Habitat preservation trumps development on small Casco Bay island

Posted Dec. 26, 2013, at 1:40 p.m.
Ministerial Island

CHEBEAGUE ISLAND, Maine — In the 72 years since the Rutter family purchased Ministerial Island, dozens of parties have inquired about purchasing the 17-acre property in hopes of building vacation homes and spurring other development.

Now they can stop asking.

The island’s owners on Dec. 12 donated a conservation easement to the Chebeague and Cumberland Land Trust that prohibits any development of the land beyond its current infrastructure, which consists of a shack and a shed.

“None of the family members want to see it developed, because we think it’s our obligation to protect wildlife habitats in Casco Bay and the state of Maine, and we have the opportunity to do it because we own the island,” said Hannah Rutter Martin, one of three Rutter family members who comprise the Ministerial Island Trust, which inherited the land in 1998.

“Now you can’t build or subdivide. You can’t have gravel pits or airports or condominiums. It’s a prime habitat for wildlife and seabirds,” she said.

Ministerial Island, which is part of the town of Chebeague Island and sits next to Eagle Island, was designated as a critical wildlife habitat by the state in 1978. It serves as a nesting place for common eider ducks, black-backed gulls and herring gulls and is a stop-over spot for a variety of migratory birds.

The conservation easement is designed to protect the island’s wildlife, and its scenic beauty, from the development that has sprung up in recent years on many of Casco Bay’s islands, most notably Hope Island, said Penny Asherman, president of the Chebeague and Cumberland Land Trust.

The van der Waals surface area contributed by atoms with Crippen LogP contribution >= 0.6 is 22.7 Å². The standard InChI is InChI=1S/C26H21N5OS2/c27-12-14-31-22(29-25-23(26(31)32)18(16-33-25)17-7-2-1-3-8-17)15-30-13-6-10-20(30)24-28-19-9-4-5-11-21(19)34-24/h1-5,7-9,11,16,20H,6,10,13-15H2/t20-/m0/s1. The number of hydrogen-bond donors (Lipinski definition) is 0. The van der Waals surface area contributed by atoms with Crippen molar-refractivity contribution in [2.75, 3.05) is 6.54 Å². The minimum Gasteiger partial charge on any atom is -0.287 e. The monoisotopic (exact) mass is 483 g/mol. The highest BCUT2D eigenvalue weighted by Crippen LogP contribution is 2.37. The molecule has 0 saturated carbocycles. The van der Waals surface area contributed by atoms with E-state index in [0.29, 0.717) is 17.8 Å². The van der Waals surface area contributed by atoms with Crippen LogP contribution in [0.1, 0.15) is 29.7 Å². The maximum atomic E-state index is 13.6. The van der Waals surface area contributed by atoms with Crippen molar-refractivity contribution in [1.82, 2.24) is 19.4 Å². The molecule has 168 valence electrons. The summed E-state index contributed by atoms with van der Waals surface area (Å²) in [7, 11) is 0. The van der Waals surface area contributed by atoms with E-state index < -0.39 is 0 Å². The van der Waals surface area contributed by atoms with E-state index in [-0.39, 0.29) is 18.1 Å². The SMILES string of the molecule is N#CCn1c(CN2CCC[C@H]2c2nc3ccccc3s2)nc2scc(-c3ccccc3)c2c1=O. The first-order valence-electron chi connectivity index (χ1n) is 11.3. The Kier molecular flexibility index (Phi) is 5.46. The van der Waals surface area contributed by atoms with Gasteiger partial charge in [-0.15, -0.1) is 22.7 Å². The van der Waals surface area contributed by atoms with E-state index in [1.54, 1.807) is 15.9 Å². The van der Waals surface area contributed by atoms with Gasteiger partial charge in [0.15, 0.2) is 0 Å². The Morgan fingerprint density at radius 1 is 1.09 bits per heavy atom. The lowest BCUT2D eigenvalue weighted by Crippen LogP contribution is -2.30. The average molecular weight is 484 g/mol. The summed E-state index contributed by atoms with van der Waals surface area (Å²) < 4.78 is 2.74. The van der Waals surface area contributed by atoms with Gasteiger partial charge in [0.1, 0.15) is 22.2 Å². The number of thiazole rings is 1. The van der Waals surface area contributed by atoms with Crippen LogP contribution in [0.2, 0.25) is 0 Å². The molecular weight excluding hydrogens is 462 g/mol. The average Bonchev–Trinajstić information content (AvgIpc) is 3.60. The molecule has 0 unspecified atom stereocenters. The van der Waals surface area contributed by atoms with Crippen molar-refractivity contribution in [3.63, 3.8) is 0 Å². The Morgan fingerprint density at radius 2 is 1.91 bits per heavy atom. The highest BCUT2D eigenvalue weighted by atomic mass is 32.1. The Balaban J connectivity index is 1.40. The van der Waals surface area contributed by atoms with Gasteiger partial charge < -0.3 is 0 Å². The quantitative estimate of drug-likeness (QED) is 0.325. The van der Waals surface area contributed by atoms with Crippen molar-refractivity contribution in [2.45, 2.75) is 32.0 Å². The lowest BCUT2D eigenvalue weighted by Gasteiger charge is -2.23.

“There’s a huge mansion, there’s a barn, there’s a church, there’s fences,” Asherman said of Hope Island, which is owned by John and Phyllis Cacoulidis. ” He has violated shoreland zoning laws and put up unattractive buildings. So people have been very upset about that.”

The conservation easement ensures an added layer of protection and allows for legal action. If, for example, future owners of Ministerial Island were to violate its terms, “We would have the legal right to go to court,” Asherman said. “We have enforceability.”

The Casco Bay Estuary Partnership donated $8,500 to cover transaction and stewardship costs for the easement. The Chebeague and Cumberland Land Trust will be responsible for monitoring the island on an annual basis for compliance, as well as invasive species and other threats to wildlife.

Ministerial Island will remain private, but there may be opportunities for ecologists to visit the island and perform research, Asherman said.

The easement was a long time coming for the Rutters. They approached a larger land trust about a donation in the 1990s, but when that went nowhere, the idea languished until Hannah Rutter Martin began pursuing it again early this year.

This month’s signing was an emotional moment for Martin and her family.

“My father was an extensive farmer in New Hampshire, and we grew up on a farm, loving the land,” she said. “Ministerial Island was just a different type of land. It has the seashore, the wildlife, and none of us want to see it change.”

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